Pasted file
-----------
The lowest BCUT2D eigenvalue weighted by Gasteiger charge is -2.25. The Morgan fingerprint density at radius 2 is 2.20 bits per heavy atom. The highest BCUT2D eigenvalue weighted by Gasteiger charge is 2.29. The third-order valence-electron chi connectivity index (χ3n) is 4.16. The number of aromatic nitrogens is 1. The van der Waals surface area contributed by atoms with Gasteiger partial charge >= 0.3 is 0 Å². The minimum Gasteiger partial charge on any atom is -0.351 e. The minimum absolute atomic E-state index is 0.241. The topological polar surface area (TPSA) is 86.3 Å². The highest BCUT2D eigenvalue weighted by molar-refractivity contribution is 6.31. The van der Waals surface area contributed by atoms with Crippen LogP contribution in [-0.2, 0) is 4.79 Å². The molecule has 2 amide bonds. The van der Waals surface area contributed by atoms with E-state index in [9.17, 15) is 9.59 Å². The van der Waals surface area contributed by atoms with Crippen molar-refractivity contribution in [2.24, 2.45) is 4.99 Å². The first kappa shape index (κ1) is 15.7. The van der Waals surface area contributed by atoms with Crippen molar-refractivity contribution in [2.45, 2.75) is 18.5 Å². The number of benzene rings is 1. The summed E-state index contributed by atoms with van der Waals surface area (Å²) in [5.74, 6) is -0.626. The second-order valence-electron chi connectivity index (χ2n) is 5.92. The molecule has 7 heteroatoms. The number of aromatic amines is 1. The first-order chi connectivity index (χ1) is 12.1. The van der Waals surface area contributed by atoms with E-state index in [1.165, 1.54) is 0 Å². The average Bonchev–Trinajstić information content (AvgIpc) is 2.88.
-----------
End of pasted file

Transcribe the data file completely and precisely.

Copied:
The lowest BCUT2D eigenvalue weighted by Gasteiger charge is -2.25. The Morgan fingerprint density at radius 2 is 2.20 bits per heavy atom. The highest BCUT2D eigenvalue weighted by Gasteiger charge is 2.29. The third-order valence-electron chi connectivity index (χ3n) is 4.16. The number of aromatic nitrogens is 1. The van der Waals surface area contributed by atoms with Gasteiger partial charge >= 0.3 is 0 Å². The minimum Gasteiger partial charge on any atom is -0.351 e. The minimum absolute atomic E-state index is 0.241. The topological polar surface area (TPSA) is 86.3 Å². The highest BCUT2D eigenvalue weighted by molar-refractivity contribution is 6.31. The van der Waals surface area contributed by atoms with Crippen LogP contribution in [-0.2, 0) is 4.79 Å². The molecule has 2 amide bonds. The van der Waals surface area contributed by atoms with E-state index in [9.17, 15) is 9.59 Å². The van der Waals surface area contributed by atoms with Crippen molar-refractivity contribution in [2.24, 2.45) is 4.99 Å². The first kappa shape index (κ1) is 15.7. The van der Waals surface area contributed by atoms with Crippen molar-refractivity contribution in [2.45, 2.75) is 18.5 Å². The number of benzene rings is 1. The summed E-state index contributed by atoms with van der Waals surface area (Å²) in [5.74, 6) is -0.626. The second-order valence-electron chi connectivity index (χ2n) is 5.92. The molecule has 7 heteroatoms. The number of aromatic amines is 1. The first-order chi connectivity index (χ1) is 12.1. The van der Waals surface area contributed by atoms with E-state index in [1.165, 1.54) is 0 Å². The average Bonchev–Trinajstić information content (AvgIpc) is 2.88.